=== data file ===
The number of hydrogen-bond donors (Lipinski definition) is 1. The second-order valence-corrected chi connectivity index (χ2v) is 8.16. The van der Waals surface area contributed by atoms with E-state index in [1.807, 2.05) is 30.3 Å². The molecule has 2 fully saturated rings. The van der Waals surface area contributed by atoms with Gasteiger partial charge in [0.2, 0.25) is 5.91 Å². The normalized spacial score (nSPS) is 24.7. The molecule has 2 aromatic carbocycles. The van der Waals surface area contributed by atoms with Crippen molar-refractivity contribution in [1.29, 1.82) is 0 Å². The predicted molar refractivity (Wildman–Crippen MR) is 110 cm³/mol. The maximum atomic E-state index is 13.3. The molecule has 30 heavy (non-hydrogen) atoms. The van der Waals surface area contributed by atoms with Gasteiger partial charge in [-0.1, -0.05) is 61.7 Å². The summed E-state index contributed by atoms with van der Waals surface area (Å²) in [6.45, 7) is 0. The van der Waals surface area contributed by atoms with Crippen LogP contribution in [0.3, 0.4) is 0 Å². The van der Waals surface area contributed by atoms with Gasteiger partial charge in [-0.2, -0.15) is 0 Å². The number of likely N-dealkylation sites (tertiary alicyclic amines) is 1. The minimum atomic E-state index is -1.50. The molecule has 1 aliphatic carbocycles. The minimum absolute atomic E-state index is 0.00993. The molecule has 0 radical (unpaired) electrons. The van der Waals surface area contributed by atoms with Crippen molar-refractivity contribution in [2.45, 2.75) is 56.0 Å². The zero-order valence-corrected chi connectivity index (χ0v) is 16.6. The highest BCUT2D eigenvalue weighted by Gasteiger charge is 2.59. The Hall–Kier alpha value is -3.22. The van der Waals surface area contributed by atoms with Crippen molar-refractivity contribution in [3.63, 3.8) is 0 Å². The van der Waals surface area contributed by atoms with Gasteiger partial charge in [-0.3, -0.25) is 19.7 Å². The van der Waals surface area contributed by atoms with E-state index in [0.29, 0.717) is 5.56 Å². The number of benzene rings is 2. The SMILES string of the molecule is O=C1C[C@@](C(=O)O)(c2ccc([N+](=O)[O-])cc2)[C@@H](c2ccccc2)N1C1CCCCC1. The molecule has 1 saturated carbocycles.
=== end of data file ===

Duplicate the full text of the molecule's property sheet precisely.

The number of hydrogen-bond donors (Lipinski definition) is 1. The second-order valence-corrected chi connectivity index (χ2v) is 8.16. The van der Waals surface area contributed by atoms with E-state index in [1.807, 2.05) is 30.3 Å². The molecule has 2 fully saturated rings. The van der Waals surface area contributed by atoms with Gasteiger partial charge in [0.2, 0.25) is 5.91 Å². The normalized spacial score (nSPS) is 24.7. The molecule has 2 aromatic carbocycles. The van der Waals surface area contributed by atoms with Crippen molar-refractivity contribution in [1.29, 1.82) is 0 Å². The predicted molar refractivity (Wildman–Crippen MR) is 110 cm³/mol. The maximum atomic E-state index is 13.3. The molecule has 30 heavy (non-hydrogen) atoms. The van der Waals surface area contributed by atoms with Gasteiger partial charge in [-0.1, -0.05) is 61.7 Å². The summed E-state index contributed by atoms with van der Waals surface area (Å²) in [6.45, 7) is 0. The van der Waals surface area contributed by atoms with Crippen LogP contribution in [0.3, 0.4) is 0 Å². The van der Waals surface area contributed by atoms with Gasteiger partial charge in [-0.2, -0.15) is 0 Å². The number of likely N-dealkylation sites (tertiary alicyclic amines) is 1. The minimum atomic E-state index is -1.50. The molecule has 1 aliphatic carbocycles. The minimum absolute atomic E-state index is 0.00993. The molecule has 0 radical (unpaired) electrons. The van der Waals surface area contributed by atoms with Crippen molar-refractivity contribution in [2.45, 2.75) is 56.0 Å². The zero-order valence-corrected chi connectivity index (χ0v) is 16.6. The highest BCUT2D eigenvalue weighted by Gasteiger charge is 2.59. The Hall–Kier alpha value is -3.22. The van der Waals surface area contributed by atoms with Crippen molar-refractivity contribution in [3.63, 3.8) is 0 Å². The van der Waals surface area contributed by atoms with Gasteiger partial charge in [-0.3, -0.25) is 19.7 Å². The van der Waals surface area contributed by atoms with E-state index in [0.29, 0.717) is 5.56 Å². The number of benzene rings is 2. The SMILES string of the molecule is O=C1C[C@@](C(=O)O)(c2ccc([N+](=O)[O-])cc2)[C@@H](c2ccccc2)N1C1CCCCC1. The molecule has 1 saturated carbocycles.